At one point, Tyler suddenly turned and looked out of the right side. I felt compelled to as well—as did Kate and Jack once they saw that we were fixated on something. They leaned over us and saw that a few miles away was a square patch of dirt not far from State Road 40, just off of a smaller forest road heading south. The land was free of trees and looked like a construction site of some kind. It was just big enough for a small theme park.
With not much on the horizon, I marked the location on a map, and asked the pilot to turn around and land. I felt that there was no reason to go further out; if that spot wasn’t what we were looking for, we wouldn’t find another.
Back on the ground, we got in my car and I drove us out there. On the way, I asked Tyler what he thought. I had to refrain from asking him something more mystical, like if he “felt” anything, although at this point I wouldn’t have been surprised if he did. He still seemed invested, but Kate and Jack were clearly losing what little interest remained. I couldn’t blame them. They had put in more work and time in chasing after this place than I ever had, until just recently.
Deep into the national forest and with no other cars around for miles, I slowed, stopped, tried to sense anything “off” about the area, and then turned onto the southbound road. My palms sweaty on the wheel, I drove just another quarter mile, found the currently empty construction site, and pulled off the road. We all got out. I started taking pictures right away, of dirt.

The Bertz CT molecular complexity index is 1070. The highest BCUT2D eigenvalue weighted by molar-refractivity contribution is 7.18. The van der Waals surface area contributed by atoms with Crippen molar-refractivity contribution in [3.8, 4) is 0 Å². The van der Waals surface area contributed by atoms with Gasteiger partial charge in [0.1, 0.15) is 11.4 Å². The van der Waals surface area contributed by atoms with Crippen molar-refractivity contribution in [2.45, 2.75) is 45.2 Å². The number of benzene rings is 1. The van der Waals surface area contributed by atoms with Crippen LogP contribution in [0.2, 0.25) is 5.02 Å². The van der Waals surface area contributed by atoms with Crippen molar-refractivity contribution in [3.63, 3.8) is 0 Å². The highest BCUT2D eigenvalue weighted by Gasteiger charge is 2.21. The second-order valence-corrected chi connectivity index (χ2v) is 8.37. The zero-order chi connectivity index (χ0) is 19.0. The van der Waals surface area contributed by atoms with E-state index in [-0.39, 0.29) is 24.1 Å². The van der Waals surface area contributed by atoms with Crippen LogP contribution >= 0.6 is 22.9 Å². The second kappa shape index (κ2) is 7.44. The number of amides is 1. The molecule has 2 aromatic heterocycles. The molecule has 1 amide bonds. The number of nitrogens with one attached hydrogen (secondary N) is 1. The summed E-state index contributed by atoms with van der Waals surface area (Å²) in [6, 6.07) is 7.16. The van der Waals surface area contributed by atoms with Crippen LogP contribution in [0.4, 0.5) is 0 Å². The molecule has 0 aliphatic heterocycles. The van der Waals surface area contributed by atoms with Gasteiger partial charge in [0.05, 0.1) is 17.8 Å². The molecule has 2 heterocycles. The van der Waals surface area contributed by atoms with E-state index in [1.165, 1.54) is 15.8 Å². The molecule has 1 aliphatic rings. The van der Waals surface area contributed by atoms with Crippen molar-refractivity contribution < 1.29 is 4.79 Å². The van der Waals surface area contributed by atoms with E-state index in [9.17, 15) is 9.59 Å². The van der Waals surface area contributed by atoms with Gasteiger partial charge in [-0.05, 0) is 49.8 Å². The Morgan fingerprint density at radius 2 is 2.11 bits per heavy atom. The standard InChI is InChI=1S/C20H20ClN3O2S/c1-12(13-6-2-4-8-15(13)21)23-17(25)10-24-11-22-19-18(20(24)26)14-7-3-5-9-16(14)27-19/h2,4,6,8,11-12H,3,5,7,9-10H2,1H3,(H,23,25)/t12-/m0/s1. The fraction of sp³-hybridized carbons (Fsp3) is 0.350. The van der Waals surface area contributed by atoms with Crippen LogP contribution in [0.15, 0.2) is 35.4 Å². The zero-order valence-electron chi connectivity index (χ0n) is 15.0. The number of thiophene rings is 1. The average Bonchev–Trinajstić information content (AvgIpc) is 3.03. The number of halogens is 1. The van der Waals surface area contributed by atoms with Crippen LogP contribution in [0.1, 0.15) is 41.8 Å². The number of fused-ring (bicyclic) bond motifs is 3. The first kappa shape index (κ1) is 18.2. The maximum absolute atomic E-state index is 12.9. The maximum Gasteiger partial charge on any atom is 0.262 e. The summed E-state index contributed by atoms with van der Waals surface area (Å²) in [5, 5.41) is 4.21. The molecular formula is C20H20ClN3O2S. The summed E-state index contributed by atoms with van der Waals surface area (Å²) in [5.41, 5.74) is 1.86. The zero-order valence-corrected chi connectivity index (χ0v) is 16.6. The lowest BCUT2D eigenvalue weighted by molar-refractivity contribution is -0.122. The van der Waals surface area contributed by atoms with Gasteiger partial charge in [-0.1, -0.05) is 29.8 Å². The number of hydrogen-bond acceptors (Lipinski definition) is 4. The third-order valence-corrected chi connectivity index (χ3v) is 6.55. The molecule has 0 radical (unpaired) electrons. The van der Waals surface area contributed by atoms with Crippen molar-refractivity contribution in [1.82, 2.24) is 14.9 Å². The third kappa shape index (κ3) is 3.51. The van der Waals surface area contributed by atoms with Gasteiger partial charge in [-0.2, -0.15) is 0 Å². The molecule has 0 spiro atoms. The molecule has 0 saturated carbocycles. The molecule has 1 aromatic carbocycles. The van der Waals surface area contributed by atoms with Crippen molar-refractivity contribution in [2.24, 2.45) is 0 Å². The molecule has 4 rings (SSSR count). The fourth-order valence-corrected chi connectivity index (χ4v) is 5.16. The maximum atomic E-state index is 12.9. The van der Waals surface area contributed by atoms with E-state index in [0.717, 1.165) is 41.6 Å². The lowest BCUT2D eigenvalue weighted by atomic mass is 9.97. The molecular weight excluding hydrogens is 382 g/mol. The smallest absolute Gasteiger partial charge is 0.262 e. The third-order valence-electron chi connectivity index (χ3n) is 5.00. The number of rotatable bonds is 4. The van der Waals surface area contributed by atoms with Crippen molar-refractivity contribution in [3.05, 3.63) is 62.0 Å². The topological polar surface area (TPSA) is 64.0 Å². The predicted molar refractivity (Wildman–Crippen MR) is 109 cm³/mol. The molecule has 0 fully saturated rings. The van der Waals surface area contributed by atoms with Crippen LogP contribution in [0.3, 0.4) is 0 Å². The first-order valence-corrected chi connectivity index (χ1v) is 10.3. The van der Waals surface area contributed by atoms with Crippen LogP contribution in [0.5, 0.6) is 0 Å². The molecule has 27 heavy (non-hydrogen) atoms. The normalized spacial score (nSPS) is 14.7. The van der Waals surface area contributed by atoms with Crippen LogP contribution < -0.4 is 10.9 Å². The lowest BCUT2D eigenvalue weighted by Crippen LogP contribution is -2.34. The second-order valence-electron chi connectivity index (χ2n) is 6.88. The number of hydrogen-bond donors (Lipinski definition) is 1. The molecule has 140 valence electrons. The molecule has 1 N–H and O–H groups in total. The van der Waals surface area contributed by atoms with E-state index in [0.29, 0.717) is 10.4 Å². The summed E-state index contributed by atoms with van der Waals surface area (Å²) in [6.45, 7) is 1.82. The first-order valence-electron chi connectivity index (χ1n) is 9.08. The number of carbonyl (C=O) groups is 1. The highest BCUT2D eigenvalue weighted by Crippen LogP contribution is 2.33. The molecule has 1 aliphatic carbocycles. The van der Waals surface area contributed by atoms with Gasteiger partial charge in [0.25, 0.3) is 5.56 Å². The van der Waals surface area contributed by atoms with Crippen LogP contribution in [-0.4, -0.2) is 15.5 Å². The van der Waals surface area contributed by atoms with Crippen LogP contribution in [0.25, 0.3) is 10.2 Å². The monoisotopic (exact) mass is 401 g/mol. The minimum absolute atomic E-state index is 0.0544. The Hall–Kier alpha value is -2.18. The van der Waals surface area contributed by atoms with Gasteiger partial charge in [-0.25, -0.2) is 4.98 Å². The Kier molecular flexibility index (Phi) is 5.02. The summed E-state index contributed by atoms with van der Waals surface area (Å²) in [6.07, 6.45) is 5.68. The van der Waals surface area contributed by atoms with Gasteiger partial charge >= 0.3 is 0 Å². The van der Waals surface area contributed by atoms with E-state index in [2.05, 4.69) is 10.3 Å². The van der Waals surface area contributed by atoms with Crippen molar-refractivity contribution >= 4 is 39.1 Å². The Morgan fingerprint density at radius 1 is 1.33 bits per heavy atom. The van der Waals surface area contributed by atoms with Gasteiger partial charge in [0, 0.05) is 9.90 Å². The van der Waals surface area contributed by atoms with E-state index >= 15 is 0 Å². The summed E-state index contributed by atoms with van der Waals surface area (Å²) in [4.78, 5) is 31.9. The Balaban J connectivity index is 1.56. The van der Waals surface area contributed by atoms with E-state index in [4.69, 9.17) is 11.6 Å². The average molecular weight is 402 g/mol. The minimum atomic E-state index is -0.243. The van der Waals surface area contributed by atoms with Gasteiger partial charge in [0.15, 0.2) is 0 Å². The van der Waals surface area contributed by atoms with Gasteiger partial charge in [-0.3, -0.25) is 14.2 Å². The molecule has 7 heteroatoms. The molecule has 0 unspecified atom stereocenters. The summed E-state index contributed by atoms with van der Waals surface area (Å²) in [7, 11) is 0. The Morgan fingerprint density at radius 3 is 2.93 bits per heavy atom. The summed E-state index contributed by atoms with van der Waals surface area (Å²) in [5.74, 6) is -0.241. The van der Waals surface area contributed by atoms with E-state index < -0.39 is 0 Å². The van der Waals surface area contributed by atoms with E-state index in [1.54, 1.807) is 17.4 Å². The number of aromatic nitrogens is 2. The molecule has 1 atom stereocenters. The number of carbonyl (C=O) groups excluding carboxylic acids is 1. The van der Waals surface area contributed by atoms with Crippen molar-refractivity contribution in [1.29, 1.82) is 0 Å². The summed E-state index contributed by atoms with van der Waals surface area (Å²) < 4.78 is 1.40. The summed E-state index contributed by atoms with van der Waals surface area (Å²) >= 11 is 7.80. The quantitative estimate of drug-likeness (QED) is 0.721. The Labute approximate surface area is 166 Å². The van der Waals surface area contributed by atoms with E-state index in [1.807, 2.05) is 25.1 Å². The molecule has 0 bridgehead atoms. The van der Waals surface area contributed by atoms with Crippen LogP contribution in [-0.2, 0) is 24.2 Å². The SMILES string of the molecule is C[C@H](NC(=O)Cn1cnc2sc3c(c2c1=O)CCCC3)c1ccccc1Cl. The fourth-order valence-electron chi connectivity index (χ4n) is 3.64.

It was quiet and lonely out here, with nothing around but the faint sounds of nature in the thick layers of trees. The others were unimpressed, and the area didn’t exude any sort of feeling other than isolation. We walked into the square of earth where trees had been cleared, and the only signs of human presence were mover tracks and sparse litter. We didn’t see anything out of the ordinary, and the land was unmarked. It didn’t look like they were putting a building of any sort out here; Kate assumed that it might be a parking lot later for park visitors. The plot of land was no bigger than a typical department store’s.
Every fifteen minutes, either Kate or Jack asked if we could leave now. I asked for another extension each time—and in any case, we had only taken my car, so they would have to wait until I was satisfied. Tyler at least had shown some genuine fascination as he sized up the place, though he kept to his usual silent self and began to give me strange looks again.
I didn’t know what we should be looking for, or if this was even the right spot. Still, we hunted for a bit of everything. Foundations, bricks, buried toys, trees growing around an old fence or lamppost. We searched for old garbage that would have survived, like soda lids, plastic toys, and metallic ride remnants such as springs and screws, We scoured the nearby trees for toppled signs, and kicked dirt away to maybe reveal ticket stubs or maps. If there ever was a small theme park out here, there should have been some lingering evidence of it.